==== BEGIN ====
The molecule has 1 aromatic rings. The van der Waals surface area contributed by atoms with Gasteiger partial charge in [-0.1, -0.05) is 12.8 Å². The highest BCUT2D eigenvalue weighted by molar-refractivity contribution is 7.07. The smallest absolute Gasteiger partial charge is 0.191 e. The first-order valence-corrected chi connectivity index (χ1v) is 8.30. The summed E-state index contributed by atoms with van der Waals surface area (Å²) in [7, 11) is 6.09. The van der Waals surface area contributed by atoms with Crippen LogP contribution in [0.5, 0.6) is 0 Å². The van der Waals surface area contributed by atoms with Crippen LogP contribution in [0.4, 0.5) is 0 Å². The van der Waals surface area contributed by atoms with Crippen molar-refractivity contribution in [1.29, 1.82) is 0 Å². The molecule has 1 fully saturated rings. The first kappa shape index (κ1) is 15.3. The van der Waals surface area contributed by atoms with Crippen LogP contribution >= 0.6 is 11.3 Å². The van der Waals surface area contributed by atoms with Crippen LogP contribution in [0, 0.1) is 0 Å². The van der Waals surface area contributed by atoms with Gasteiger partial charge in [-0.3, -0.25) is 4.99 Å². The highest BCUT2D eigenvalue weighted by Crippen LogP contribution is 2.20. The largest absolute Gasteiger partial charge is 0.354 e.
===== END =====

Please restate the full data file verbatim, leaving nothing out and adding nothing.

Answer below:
The molecule has 1 aromatic rings. The van der Waals surface area contributed by atoms with Gasteiger partial charge in [-0.1, -0.05) is 12.8 Å². The highest BCUT2D eigenvalue weighted by molar-refractivity contribution is 7.07. The smallest absolute Gasteiger partial charge is 0.191 e. The first-order valence-corrected chi connectivity index (χ1v) is 8.30. The summed E-state index contributed by atoms with van der Waals surface area (Å²) in [7, 11) is 6.09. The van der Waals surface area contributed by atoms with Crippen LogP contribution in [0.5, 0.6) is 0 Å². The van der Waals surface area contributed by atoms with Crippen LogP contribution in [0.4, 0.5) is 0 Å². The van der Waals surface area contributed by atoms with Crippen molar-refractivity contribution in [1.29, 1.82) is 0 Å². The molecule has 1 fully saturated rings. The first kappa shape index (κ1) is 15.3. The van der Waals surface area contributed by atoms with Crippen LogP contribution >= 0.6 is 11.3 Å². The van der Waals surface area contributed by atoms with Crippen LogP contribution in [0, 0.1) is 0 Å². The van der Waals surface area contributed by atoms with Gasteiger partial charge in [-0.3, -0.25) is 4.99 Å². The highest BCUT2D eigenvalue weighted by Crippen LogP contribution is 2.20. The largest absolute Gasteiger partial charge is 0.354 e.